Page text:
Manufacturers have rarely spoken up against brands in the past, but the pandemic has pushed them hard. Beyond order cancellations in the initial panicked weeks when lockdowns were first introduced in Western markets last year, manufacturers say they have faced pressure to provide retroactive discounts and accept delayed payments. More than half the suppliers consulted in a survey by the Center for Global Workers’ Rights last year said they had been forced to accept prices below their cost of production.
To be sure, some companies, including H&M Group and Zara-owner Inditex, made early and public commitments to ensure their suppliers were paid in full when the pandemic hit. Others did so later, as social-media-savvy advocates used catchy hashtags to galvanise consumer pressure. Advocacy group Remake’s #PayUp petition launched last March garnered 270,000 signatures within a month.
Major fashion brands publish codes of conduct for suppliers that lay out labour rights requirements. Many actively participate in international initiatives to promote better wages and working conditions.
But those commitments haven’t stopped the cascading impact of the industry’s financial contraction, and so far, there’s patchy evidence that efforts to support garment workers have trickled down to the people they were intended to protect, labour advocates say.
“That’s an issue with many of the top-down approaches,” said Nandita Shivakumar, India coordinator of the Asia Floor Wage Alliance.
Instead, many brands who have made high-profile commitments to responsible sourcing have also appeared in reports documenting labour rights violations in the supply chain during the pandemic; Nike, H&M and Inditex were among brands called out in the April report from the Worker Rights Consortium that found factories they used failed to pay workers legally mandated severance.
Inditex said it had either not worked with the factories named in the report for years, or never had. H&M Group said it continuously monitors wage payments at its suppliers to ensure workers are correctly compensated. Nike said the suppliers mentioned in the report had followed local legal requirements, according to its due diligence programmes.
Closing the Accountability Gap
Labour groups are pushing for more to ensure any efforts to change the system actually reach the workers they are supposed to benefit. That includes greater protection for unions and social dialog at the local and international level, binding agreements to establish living wages, more collaboration and alignment on standards and audits, and better incentives and tougher oversight of the industry.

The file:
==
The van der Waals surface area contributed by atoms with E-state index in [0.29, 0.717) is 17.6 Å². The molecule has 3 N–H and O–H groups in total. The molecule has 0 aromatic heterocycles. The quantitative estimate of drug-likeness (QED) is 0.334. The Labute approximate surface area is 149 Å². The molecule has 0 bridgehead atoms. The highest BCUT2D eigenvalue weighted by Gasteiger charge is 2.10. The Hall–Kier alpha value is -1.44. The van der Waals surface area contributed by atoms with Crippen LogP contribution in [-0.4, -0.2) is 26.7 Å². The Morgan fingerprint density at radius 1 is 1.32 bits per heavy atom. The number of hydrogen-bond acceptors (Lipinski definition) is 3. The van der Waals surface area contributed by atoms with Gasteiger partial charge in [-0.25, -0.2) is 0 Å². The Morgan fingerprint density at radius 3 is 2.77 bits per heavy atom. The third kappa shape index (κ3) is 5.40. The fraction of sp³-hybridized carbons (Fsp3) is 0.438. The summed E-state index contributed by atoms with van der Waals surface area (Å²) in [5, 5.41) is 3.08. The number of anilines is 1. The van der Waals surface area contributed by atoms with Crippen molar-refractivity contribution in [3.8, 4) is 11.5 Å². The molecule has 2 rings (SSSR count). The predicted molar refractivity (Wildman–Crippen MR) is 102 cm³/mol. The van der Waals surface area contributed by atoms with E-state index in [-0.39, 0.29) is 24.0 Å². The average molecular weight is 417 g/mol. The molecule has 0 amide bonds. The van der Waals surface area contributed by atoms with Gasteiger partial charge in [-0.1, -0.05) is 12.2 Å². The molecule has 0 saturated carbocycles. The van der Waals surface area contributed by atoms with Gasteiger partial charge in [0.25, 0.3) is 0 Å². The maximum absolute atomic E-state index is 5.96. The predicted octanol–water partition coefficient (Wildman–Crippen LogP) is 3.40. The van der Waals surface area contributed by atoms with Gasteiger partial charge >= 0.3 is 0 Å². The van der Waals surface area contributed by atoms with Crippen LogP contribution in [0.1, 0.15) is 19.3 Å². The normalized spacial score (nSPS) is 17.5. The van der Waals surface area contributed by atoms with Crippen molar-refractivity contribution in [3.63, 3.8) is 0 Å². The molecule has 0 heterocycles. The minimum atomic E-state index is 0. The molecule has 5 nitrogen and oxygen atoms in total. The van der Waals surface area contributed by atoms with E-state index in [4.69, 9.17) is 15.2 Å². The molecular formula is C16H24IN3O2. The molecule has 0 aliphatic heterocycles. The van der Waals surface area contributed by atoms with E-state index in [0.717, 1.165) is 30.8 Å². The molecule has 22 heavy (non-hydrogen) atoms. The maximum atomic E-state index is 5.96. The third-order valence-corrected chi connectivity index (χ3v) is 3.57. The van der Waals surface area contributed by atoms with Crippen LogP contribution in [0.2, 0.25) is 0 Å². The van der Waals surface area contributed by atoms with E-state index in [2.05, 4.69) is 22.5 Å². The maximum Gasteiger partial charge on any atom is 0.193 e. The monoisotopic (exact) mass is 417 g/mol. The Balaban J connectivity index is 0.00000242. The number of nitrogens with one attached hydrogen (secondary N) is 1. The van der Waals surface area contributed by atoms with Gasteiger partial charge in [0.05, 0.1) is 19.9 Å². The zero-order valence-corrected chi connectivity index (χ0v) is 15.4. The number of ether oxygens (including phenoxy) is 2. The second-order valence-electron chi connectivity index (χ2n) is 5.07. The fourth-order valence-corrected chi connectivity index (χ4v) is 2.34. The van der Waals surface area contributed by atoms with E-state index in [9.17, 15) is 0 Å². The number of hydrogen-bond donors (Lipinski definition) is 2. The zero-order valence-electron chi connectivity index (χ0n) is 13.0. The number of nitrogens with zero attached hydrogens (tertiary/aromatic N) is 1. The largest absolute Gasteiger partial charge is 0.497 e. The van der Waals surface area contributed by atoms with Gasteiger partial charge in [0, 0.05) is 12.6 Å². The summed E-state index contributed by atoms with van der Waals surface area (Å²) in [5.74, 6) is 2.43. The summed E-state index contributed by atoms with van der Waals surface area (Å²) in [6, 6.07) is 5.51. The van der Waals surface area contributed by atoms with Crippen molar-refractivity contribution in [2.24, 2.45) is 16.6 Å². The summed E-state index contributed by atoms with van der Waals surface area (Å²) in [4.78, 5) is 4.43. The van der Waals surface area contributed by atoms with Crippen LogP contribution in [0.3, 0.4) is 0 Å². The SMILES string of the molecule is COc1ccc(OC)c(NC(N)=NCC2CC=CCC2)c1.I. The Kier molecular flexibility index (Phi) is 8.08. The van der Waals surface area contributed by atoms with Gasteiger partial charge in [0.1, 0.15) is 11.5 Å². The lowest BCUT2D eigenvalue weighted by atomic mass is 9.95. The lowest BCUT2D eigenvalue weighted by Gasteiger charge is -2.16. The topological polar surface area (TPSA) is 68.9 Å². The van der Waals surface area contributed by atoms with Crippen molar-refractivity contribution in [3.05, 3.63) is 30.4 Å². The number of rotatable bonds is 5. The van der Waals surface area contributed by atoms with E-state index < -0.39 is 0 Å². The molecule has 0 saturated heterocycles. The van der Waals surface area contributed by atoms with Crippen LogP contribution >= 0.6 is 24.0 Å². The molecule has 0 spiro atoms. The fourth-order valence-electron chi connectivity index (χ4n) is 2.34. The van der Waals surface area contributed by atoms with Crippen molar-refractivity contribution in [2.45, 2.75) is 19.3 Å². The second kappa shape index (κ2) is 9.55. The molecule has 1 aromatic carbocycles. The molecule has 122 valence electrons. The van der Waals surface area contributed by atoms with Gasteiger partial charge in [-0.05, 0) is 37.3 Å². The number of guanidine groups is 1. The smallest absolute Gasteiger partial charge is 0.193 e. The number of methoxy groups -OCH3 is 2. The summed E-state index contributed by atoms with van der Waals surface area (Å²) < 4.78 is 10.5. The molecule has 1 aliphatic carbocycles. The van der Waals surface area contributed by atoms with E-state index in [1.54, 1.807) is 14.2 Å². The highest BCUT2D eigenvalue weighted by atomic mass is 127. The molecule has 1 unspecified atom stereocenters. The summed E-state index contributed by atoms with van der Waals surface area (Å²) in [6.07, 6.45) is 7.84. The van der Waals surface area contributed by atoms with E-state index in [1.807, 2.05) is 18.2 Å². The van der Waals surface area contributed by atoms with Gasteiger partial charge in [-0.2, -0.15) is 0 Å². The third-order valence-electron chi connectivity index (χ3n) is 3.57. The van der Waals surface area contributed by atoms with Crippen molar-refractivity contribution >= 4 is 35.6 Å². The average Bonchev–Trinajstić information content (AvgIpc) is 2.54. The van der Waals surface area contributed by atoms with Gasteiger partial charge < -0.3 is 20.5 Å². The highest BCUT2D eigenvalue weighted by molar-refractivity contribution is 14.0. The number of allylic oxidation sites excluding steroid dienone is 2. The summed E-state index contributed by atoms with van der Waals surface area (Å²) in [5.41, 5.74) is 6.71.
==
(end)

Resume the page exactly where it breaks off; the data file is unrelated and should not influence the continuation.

Regulators are certainly paying more attention. In Europe, plans to introduce legislation that will make brands responsible for monitoring conditions in their supply chain are pushing ahead. The UK is looking to strengthen oversight of the sector following high-profile coverage of labour abuses at ultra-fast-fashion e-commerce company Boohoo Group’s Leicester manufacturers. In California, where most garment factories in the US are based, a bill to secure better wages and protections for garment workers and increase brands’ accountability is inching forward. And the US has banned cotton products from Xinjiang, China, over allegations of forced labour.
Companies are facing pressure from investors too, as cultural concerns about racial and social justice have filtered into rapidly proliferating funds that promise to put an environmental and ethical wrapper around investments. One of Boohoo’s biggest investors sold its holdings in the group after the issues in its supply chain were reported last summer. The company commissioned a review into its operations that found “unacceptable issues,” but cleared Boohoo of direct involvement. It has committed to overhaul its processes.
“When investors start asking questions about labour standards... that can lead to huge, huge, meaningful change,” said Sharon Waxman, president and chief executive of the Fair Labour Association.
Rachel Deeley contributed to this article.
The BoF Sustainability Index is based on a binary assessment that examines companies’ public disclosures up until December 31, 2020. There are limitations to this approach and while the assessment was conducted in good faith, the results should be viewed as a proxy for sustainability performance and not an absolute measure. Where BoF was unable to identify public evidence to support a company’s performance relating to the assessment criteria, it does not necessarily mean the company is taking no action at all or that bad practices are present. Read the full methodology on pages 38-41 in the report here or see the FAQs.